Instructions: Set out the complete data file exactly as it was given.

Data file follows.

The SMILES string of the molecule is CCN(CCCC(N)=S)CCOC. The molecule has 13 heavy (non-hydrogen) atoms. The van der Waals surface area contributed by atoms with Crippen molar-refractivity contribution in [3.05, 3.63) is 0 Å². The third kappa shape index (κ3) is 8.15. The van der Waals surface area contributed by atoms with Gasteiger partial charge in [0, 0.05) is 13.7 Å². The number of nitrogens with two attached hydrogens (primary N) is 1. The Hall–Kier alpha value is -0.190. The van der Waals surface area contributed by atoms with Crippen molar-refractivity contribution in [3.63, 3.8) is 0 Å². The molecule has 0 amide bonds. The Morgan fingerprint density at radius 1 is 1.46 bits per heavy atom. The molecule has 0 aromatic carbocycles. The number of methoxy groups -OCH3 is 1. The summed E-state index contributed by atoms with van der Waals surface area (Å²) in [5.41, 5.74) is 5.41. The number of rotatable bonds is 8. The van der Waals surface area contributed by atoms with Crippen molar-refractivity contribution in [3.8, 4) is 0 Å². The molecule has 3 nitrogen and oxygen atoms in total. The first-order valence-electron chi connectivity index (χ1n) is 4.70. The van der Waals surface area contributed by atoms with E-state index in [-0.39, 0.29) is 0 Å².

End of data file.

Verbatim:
The SMILES string of the molecule is CCN(CCCC(N)=S)CCOC. The molecule has 13 heavy (non-hydrogen) atoms. The van der Waals surface area contributed by atoms with Crippen molar-refractivity contribution in [3.05, 3.63) is 0 Å². The third kappa shape index (κ3) is 8.15. The van der Waals surface area contributed by atoms with Gasteiger partial charge in [0, 0.05) is 13.7 Å². The number of nitrogens with two attached hydrogens (primary N) is 1. The Hall–Kier alpha value is -0.190. The van der Waals surface area contributed by atoms with Crippen molar-refractivity contribution in [3.63, 3.8) is 0 Å². The molecule has 0 amide bonds. The Morgan fingerprint density at radius 1 is 1.46 bits per heavy atom. The molecule has 0 aromatic carbocycles. The number of methoxy groups -OCH3 is 1. The summed E-state index contributed by atoms with van der Waals surface area (Å²) in [5.41, 5.74) is 5.41. The number of rotatable bonds is 8. The van der Waals surface area contributed by atoms with Crippen molar-refractivity contribution in [3.8, 4) is 0 Å². The molecule has 3 nitrogen and oxygen atoms in total. The first-order valence-electron chi connectivity index (χ1n) is 4.70. The van der Waals surface area contributed by atoms with E-state index in [-0.39, 0.29) is 0 Å².